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Young college grads' wage growth is falling farther and farther behind

Recent college graduates face a harsh, low-paying job market when they get out.
Recent college graduates face a harsh, low-paying job market when they get out.
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If you've been reading economic news in the last few years, you know that recent college graduates face an ugly job market, and many are stuck in their parents' basements. And it also appears that those lucky enough to have jobs are falling farther and farther behind in terms of pay.

Wages are rising, but not for young grads

A new analysis from the San Francisco Fed finds entry-level earnings for new college grads — defined as working graduates age 21 to 25 — grew only by 6 percent from April 2007 to April 2014. In comparison, median weekly earnings for all workers grew two-and-a-half times as fast, at 15 percent. And while recent grads tend to fall behind after any recession, the gap since the Great Recession has been both wide and long-lasting.

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Source: Federal Reserve Bank of San Francisco

Even while other workers see their wages slowly climb, the return on a shiny new college diploma seems to be waning. (Though to be clear, this chart shows wage growth, not levels — it's still true that college diplomas tend to mean higher wages than high school diplomas.)

Cyclical or structural?

So what's going on? Just a bad economy, write San Francisco Fed researchers Bart Hobijn and Leila Bengali. They find wages have stagnated across the board, in a variety of occupations. That, they conclude, signals that the flat wage trend is cyclical, not structural — or, in non-econ-speak, it means the stagnant wages are due to a bad economy, not something fundamentally wrong with graduates or jobs, like a mismatch between recent grads' skills and open positions.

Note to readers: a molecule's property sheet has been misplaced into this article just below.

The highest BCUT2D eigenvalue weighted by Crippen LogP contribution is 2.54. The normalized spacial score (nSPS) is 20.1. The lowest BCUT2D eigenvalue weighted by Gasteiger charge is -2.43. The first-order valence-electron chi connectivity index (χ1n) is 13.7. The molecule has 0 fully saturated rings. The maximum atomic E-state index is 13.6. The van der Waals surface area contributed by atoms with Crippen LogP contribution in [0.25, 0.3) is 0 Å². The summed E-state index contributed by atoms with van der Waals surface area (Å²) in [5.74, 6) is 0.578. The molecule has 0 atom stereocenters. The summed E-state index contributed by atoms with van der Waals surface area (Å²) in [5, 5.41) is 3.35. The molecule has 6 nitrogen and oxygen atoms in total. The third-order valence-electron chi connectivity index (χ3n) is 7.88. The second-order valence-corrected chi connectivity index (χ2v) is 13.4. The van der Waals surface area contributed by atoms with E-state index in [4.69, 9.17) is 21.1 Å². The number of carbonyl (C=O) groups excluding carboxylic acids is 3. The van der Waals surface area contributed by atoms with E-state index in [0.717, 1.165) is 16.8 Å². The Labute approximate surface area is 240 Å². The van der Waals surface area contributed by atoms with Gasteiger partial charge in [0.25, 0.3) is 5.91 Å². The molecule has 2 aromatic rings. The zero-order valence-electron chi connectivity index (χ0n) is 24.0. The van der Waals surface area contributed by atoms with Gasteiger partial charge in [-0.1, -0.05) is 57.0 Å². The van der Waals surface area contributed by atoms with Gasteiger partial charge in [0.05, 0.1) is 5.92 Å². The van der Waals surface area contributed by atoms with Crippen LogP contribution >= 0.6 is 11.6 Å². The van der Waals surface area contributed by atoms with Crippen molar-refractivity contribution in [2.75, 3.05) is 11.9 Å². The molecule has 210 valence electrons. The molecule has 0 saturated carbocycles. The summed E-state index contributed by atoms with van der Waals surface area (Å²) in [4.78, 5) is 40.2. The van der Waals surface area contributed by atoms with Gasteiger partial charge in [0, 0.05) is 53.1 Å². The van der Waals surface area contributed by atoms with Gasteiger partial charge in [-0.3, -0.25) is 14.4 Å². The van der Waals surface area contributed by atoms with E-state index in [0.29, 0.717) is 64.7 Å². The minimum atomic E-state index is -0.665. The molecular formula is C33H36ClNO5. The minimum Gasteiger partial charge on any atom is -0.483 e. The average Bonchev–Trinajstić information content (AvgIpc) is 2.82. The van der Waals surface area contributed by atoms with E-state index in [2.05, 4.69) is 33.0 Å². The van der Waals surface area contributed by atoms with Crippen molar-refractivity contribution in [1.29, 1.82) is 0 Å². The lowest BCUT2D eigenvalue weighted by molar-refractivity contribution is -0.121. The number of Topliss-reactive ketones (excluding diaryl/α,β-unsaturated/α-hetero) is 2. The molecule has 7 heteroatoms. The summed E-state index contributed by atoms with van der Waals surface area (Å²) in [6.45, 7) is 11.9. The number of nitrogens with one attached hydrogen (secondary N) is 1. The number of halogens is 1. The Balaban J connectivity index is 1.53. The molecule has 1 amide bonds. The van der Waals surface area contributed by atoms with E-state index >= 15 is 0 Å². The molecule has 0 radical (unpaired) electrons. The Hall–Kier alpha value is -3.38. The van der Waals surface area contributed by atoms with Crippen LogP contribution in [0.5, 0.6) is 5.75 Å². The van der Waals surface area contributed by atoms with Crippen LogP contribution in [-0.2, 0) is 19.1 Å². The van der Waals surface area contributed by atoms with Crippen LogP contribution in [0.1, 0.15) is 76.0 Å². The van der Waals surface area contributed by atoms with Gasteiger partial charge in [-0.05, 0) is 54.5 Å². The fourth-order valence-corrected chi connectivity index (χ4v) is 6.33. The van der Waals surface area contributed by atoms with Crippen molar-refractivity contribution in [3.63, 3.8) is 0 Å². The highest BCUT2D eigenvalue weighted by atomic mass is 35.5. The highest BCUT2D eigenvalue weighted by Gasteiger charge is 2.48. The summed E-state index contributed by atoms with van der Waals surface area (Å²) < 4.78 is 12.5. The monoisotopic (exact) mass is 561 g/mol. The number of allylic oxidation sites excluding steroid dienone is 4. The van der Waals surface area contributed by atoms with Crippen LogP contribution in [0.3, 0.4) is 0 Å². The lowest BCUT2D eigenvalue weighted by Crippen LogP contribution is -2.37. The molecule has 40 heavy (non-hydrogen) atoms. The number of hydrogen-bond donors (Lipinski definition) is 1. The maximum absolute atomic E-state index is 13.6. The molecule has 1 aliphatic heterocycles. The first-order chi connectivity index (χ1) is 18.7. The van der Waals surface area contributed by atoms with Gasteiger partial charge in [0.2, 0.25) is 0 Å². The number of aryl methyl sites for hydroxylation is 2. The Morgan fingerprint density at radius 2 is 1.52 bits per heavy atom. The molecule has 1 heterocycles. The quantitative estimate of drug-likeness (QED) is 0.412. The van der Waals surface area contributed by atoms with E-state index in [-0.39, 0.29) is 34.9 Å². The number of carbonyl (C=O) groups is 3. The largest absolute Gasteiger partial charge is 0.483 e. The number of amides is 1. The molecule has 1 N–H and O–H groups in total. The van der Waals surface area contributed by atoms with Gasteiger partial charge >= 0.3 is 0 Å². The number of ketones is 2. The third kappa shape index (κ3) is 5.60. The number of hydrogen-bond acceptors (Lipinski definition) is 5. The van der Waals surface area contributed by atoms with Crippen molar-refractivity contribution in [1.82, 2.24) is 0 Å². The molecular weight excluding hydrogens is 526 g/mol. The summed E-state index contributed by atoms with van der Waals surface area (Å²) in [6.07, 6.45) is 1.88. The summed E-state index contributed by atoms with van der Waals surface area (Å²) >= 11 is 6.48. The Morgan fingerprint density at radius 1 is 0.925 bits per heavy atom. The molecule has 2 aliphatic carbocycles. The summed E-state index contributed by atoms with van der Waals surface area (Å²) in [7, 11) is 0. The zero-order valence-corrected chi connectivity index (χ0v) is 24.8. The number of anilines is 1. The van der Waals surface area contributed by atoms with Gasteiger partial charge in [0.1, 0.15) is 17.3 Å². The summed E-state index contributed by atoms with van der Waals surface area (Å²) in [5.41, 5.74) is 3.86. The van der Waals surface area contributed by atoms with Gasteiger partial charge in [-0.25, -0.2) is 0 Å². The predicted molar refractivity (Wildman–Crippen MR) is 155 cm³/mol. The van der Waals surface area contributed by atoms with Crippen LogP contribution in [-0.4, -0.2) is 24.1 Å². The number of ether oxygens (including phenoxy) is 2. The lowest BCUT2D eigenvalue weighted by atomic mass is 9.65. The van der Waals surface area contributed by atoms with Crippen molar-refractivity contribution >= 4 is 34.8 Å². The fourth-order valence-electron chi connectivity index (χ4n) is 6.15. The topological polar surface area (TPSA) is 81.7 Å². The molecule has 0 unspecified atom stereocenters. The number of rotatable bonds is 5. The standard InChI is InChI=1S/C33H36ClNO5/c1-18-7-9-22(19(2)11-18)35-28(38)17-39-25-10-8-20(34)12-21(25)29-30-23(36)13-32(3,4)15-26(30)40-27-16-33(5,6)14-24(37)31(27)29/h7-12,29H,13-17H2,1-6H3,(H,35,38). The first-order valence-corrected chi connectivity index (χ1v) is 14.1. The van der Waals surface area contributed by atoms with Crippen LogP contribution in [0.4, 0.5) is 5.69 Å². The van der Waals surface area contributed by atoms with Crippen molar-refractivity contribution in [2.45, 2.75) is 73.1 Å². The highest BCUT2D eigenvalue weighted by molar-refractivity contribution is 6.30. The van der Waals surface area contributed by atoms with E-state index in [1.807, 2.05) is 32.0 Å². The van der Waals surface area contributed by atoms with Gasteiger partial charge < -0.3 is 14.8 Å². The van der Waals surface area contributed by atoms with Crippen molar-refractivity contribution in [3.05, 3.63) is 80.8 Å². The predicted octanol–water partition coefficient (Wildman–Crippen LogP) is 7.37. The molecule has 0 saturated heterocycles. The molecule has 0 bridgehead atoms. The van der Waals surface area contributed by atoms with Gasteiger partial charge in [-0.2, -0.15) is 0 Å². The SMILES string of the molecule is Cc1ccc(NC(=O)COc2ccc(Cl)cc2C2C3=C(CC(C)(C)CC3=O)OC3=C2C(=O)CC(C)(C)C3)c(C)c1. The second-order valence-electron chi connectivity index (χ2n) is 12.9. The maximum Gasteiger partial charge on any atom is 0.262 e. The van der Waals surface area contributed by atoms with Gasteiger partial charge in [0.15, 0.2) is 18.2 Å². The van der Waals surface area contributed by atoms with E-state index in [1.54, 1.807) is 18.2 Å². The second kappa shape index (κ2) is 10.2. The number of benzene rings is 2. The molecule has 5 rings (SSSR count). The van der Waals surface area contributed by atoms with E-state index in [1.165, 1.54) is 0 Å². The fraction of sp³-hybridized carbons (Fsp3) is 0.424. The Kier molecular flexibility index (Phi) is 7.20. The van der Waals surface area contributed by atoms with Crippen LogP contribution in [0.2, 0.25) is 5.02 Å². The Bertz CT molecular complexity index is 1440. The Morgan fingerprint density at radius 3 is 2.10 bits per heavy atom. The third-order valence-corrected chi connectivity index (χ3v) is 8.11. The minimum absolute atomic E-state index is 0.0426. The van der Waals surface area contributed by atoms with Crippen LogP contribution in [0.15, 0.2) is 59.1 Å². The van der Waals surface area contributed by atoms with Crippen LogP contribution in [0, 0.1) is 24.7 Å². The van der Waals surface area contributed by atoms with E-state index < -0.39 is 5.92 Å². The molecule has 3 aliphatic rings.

But more interestingly, if that's true, why would a bad economy tax recent college grads so heavily? College graduates may be high-skilled workers, but they are also "marginal" high-skilled workers, the bank's economists write. Because they're new, they aren't as subject as older workers to downward wage rigidity — the phenomenon of employers keeping wages where they are, rather than lowering pay, even when it might make sense to.

There could be a number of reasons for this. One is that employers are hesitant to lower existing, older workers' pay and hurt morale. Some employers also might hold wages steady for fear of the heavy turnover costs of losing existing, higher-skilled workers.

Higher wages may be on the way

Not everyone might agree with the Fed's assessment — those in the STEM shortage crowd, for example, believe workers' poor employment prospects are structural and due to a skills mismatch.

But if the Fed's analysis is right, it means it's only a matter of time before young grads at long last experience the same wage growth as everyone else. And when they do, it might finally be one of the signs we've been looking for that the labor market is healthy again.

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